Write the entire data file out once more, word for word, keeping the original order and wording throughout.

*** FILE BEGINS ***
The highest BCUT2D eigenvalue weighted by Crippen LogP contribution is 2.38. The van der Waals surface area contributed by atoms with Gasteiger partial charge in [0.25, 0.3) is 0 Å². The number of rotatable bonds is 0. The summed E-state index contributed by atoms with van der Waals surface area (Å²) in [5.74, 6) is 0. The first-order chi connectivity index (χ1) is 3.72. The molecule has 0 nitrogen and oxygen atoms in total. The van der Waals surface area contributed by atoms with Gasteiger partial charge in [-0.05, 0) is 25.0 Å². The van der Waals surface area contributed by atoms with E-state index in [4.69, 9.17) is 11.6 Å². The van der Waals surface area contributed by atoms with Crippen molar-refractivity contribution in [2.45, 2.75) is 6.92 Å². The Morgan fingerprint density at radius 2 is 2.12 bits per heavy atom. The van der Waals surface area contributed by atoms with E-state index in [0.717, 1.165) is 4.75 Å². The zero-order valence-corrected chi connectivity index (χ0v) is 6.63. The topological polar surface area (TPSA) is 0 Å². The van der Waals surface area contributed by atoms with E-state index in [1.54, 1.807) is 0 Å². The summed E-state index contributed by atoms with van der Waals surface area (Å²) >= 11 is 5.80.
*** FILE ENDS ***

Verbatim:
The highest BCUT2D eigenvalue weighted by Crippen LogP contribution is 2.38. The van der Waals surface area contributed by atoms with Gasteiger partial charge in [0.25, 0.3) is 0 Å². The number of rotatable bonds is 0. The summed E-state index contributed by atoms with van der Waals surface area (Å²) in [5.74, 6) is 0. The first-order chi connectivity index (χ1) is 3.72. The molecule has 0 nitrogen and oxygen atoms in total. The van der Waals surface area contributed by atoms with Gasteiger partial charge in [-0.05, 0) is 25.0 Å². The van der Waals surface area contributed by atoms with E-state index in [4.69, 9.17) is 11.6 Å². The van der Waals surface area contributed by atoms with Crippen molar-refractivity contribution in [2.45, 2.75) is 6.92 Å². The Morgan fingerprint density at radius 2 is 2.12 bits per heavy atom. The van der Waals surface area contributed by atoms with E-state index in [0.717, 1.165) is 4.75 Å². The zero-order valence-corrected chi connectivity index (χ0v) is 6.63. The topological polar surface area (TPSA) is 0 Å². The van der Waals surface area contributed by atoms with E-state index in [1.54, 1.807) is 0 Å². The summed E-state index contributed by atoms with van der Waals surface area (Å²) >= 11 is 5.80.